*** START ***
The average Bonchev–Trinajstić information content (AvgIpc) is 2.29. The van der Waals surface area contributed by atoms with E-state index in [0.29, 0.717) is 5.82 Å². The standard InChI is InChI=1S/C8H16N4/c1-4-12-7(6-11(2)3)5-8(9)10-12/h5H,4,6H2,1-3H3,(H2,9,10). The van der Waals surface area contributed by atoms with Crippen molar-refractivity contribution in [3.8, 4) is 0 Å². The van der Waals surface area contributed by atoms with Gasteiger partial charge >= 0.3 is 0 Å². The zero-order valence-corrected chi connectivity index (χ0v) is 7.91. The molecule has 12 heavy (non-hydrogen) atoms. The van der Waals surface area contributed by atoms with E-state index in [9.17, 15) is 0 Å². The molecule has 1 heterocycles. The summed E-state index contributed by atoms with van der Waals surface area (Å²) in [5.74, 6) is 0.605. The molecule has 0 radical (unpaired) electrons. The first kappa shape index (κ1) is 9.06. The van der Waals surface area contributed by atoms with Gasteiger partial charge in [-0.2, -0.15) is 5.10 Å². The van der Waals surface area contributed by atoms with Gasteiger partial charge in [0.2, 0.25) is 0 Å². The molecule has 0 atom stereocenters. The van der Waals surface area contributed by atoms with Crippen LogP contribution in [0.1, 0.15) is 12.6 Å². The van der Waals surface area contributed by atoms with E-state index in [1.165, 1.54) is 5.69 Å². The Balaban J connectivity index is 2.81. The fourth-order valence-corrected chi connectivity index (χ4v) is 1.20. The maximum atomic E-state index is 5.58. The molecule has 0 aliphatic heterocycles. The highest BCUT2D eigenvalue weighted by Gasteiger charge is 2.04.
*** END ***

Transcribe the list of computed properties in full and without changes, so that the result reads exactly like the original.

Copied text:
The average Bonchev–Trinajstić information content (AvgIpc) is 2.29. The van der Waals surface area contributed by atoms with E-state index in [0.29, 0.717) is 5.82 Å². The standard InChI is InChI=1S/C8H16N4/c1-4-12-7(6-11(2)3)5-8(9)10-12/h5H,4,6H2,1-3H3,(H2,9,10). The van der Waals surface area contributed by atoms with Crippen molar-refractivity contribution in [3.8, 4) is 0 Å². The van der Waals surface area contributed by atoms with Gasteiger partial charge >= 0.3 is 0 Å². The zero-order valence-corrected chi connectivity index (χ0v) is 7.91. The molecule has 12 heavy (non-hydrogen) atoms. The van der Waals surface area contributed by atoms with E-state index in [9.17, 15) is 0 Å². The molecule has 1 heterocycles. The summed E-state index contributed by atoms with van der Waals surface area (Å²) in [5.74, 6) is 0.605. The molecule has 0 radical (unpaired) electrons. The first kappa shape index (κ1) is 9.06. The van der Waals surface area contributed by atoms with Gasteiger partial charge in [-0.2, -0.15) is 5.10 Å². The van der Waals surface area contributed by atoms with Gasteiger partial charge in [0.2, 0.25) is 0 Å². The molecule has 0 atom stereocenters. The van der Waals surface area contributed by atoms with Crippen LogP contribution in [0.1, 0.15) is 12.6 Å². The van der Waals surface area contributed by atoms with E-state index in [1.165, 1.54) is 5.69 Å². The Balaban J connectivity index is 2.81. The fourth-order valence-corrected chi connectivity index (χ4v) is 1.20. The maximum atomic E-state index is 5.58. The molecule has 0 aliphatic heterocycles. The highest BCUT2D eigenvalue weighted by Gasteiger charge is 2.04.